| Dec 13, 2009
Ben Hecht used Oscars for doorstops and routinely heaped scorn on the studio pontiffs who, throughout the 1930s and 1940s, paid him an average of $3,500 a day. Before he co-wrote "The Front Page," the play that brought him fame and opportunity, before...
| Jun 21, 2009
The Essays of Leonard Michaels
Farrar, Straus & Giroux: 206 pp., $26
Until Leonard Michaels was 5 and learned English in school, he spoke only Yiddish in the Lower East Side enclave where his Polish-Jewish parents raised him. And maybe...
| Aug 30, 2009
" 'I must not,' said Jane, 'think of rats.' And proceeded to think of them as hard as she could." Bland, boring sentence, right? When I tell class after class of writing students that this one sentence -- plucked many decades ago from a children's book...
| Jan 20, 2010
Erich Segal, a Yale University classics professor whose first novel, the weepy "Love Story," became a pop-culture phenomenon, selling more than 20 million copies in three dozen languages and spawning an iconic catchphrase of the 1970s, died Sunday in...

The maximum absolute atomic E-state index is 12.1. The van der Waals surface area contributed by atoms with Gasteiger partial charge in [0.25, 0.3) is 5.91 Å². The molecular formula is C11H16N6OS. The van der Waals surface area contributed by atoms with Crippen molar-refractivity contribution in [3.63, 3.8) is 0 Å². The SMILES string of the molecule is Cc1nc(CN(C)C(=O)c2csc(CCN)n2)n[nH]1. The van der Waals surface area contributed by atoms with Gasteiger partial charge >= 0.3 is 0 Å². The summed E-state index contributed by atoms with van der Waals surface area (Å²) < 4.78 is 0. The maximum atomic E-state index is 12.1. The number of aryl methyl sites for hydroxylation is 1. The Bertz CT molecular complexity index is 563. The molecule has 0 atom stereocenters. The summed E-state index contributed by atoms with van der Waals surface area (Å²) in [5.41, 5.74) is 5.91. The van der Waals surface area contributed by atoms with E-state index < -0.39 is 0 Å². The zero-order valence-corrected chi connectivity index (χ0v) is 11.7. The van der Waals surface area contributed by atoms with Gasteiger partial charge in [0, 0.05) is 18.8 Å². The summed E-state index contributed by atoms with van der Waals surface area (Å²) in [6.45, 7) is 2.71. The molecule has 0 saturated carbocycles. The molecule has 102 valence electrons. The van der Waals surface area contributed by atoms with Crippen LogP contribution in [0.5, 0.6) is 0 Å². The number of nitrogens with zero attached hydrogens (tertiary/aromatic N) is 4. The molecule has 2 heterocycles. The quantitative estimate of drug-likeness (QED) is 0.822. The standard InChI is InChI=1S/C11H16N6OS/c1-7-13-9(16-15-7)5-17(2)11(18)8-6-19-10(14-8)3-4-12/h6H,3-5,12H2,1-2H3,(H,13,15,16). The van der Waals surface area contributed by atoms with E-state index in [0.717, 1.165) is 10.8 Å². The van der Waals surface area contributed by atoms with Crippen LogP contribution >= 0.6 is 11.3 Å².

| Mar 29, 2009
Patrick White, the first great novelist to come out of Australia, was born in 1912, won the Nobel Prize in 1973, died in 1990 and his work promptly dropped from fashion. His style of narrative-driven psychological modernism seemed outmoded, perhaps,...
| Sep 28, 2009
"The Confessions of Edward Day"
By Valerie MartinVintage, $15.95, 304 pages
"Let the Great World Spin"
By Colum McCann
Random House, $15, 400 pages
Cities have served as one of the great subjects of fiction from Balzac to Dickens to Saul Bellow, and a...
| Nov 8, 1992
At first glance, Diane Johnson, author of six novels, two biographies and a book of essays, isn't the usual image of a Western heroine. Or at any rate, she seems more the schoolmarm than the pioneer woman behind the plow. For years Johnson taught...